CHICAGO -- The Stanley Cup returned to Chicago for the first time in 49 years early Thursday, and its arrival along with the Blackhawks at O'Hare International Airport warranted a water cannon salute.
The Blackhawks ended the NHL's longest championship drought on Wednesday night in Philadelphia with a 4-3 overtime victory over the Flyers in Game 6 of the Stanley Cup finals. The team last won the trophy in 1961 by defeating Detroit, also in six games.
The Blackhawks brought the Cup home on a chartered Boeing 737 that taxied to a private terminal tucked on O'Hare's eastern edge at 3:55 a.m. local time. A pair of white Chicago Fire Department airport trucks blasted celebratory arcs of water over the jet as it came to a stop on the tarmac.
Meanwhile, lines of parked fire, police and emergency vehicles -- all with lights flashing and horns sounding -- framed the scene.
After the plane stopped, Blackhawks captain Jonathan Toews emerged from the forward door holding the Cup over his head and walked down the stairs. Followed by teammates, coaches and team officials, Toews marched into the terminal with the trophy, and briefly spoke to reporters and posed for photographers.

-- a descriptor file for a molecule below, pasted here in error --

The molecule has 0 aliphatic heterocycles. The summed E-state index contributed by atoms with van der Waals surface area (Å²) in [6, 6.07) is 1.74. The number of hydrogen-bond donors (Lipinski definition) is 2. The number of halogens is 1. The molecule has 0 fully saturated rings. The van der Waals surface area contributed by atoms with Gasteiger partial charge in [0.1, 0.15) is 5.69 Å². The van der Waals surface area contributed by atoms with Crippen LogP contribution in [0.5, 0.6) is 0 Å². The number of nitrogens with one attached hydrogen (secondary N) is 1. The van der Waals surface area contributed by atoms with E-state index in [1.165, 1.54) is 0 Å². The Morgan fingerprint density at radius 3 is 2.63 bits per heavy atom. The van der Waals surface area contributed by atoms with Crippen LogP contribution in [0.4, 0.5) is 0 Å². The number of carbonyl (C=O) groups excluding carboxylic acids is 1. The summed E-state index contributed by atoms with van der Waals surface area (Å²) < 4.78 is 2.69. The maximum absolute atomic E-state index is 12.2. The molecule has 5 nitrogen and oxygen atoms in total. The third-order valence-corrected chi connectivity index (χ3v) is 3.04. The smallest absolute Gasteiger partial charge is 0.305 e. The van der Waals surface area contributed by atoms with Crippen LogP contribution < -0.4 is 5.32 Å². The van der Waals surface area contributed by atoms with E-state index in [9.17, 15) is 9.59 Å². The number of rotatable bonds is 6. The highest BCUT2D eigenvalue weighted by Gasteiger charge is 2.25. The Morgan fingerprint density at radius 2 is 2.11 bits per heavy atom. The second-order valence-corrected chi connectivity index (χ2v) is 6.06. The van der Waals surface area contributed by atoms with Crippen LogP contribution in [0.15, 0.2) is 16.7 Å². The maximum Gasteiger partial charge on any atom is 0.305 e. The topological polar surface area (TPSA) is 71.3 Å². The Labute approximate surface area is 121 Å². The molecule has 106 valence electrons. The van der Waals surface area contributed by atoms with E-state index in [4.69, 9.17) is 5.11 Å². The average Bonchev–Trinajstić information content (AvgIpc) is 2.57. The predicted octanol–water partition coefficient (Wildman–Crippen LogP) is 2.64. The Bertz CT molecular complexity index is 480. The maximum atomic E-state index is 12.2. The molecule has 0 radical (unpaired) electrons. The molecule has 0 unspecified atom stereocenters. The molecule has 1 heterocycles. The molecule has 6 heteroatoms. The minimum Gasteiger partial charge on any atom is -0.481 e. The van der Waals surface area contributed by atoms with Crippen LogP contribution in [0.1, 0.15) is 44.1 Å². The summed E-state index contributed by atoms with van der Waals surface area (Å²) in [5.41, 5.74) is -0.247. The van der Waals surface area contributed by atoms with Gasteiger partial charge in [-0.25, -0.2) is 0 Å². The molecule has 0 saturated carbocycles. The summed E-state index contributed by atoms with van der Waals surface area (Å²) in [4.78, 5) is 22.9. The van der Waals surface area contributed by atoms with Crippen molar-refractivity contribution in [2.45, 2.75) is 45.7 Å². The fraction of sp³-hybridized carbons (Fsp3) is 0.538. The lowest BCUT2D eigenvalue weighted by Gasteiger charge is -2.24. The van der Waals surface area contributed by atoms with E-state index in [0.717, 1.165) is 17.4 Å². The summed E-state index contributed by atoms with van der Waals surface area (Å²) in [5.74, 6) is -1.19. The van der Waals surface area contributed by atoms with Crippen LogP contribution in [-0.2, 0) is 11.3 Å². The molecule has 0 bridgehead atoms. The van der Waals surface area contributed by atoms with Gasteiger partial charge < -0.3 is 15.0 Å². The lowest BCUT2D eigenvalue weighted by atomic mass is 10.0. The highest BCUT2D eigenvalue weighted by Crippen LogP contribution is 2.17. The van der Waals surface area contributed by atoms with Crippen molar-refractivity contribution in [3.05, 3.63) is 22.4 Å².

The Blackhawks then boarded buses for what appeared to be the rest of a long celebration.
"We're going to spend the night together as a team and follow each other around," Toews said.
"It's our way of getting the party started. We're happy to be here, back home in Chicago and we're going to show this (the Cup) off to our fans here," the 22-year-old centre added. "This is really going sink in as we come back here and share it with our fans."
And the atmosphere on the flight home?
"It was pretty loud in there," Toews said. "I'm sure the pilots were getting sick and tired of us."
Just a handful of people witnessed the spectacle, however, Police check points on access roads prevented fans from getting anywhere near the building.
Only airport workers, team officials and media were allowed to pass. The Blackhawks' official championship celebration is scheduled to take place downtown on Friday morning,
When the Blackhawks last won the Stanley Cup, in Detroit on April 16, 1961, their return via chartered plane was delayed by a spring snowstorm in Chicago.
After defeating the Red Wings to secure the 1961 championship, the Blackhawks went to Detroit Metro Airport to catch their flight. They waited in the terminal a couple of hours, but ended up returning to a downtown Detroit hotel to celebrate.
The team finally took off from Detroit late in the morning on April 17. After arriving at O'Hare, the 1961 Blackhawks were escorted to city hall for a reception hosted by late Chicago Mayor Richard J. Daley.
On Thursday the Blackhawks' plane arrived on schedule in calm weather, even though it was nearly a half-century since they last landed with the Cup.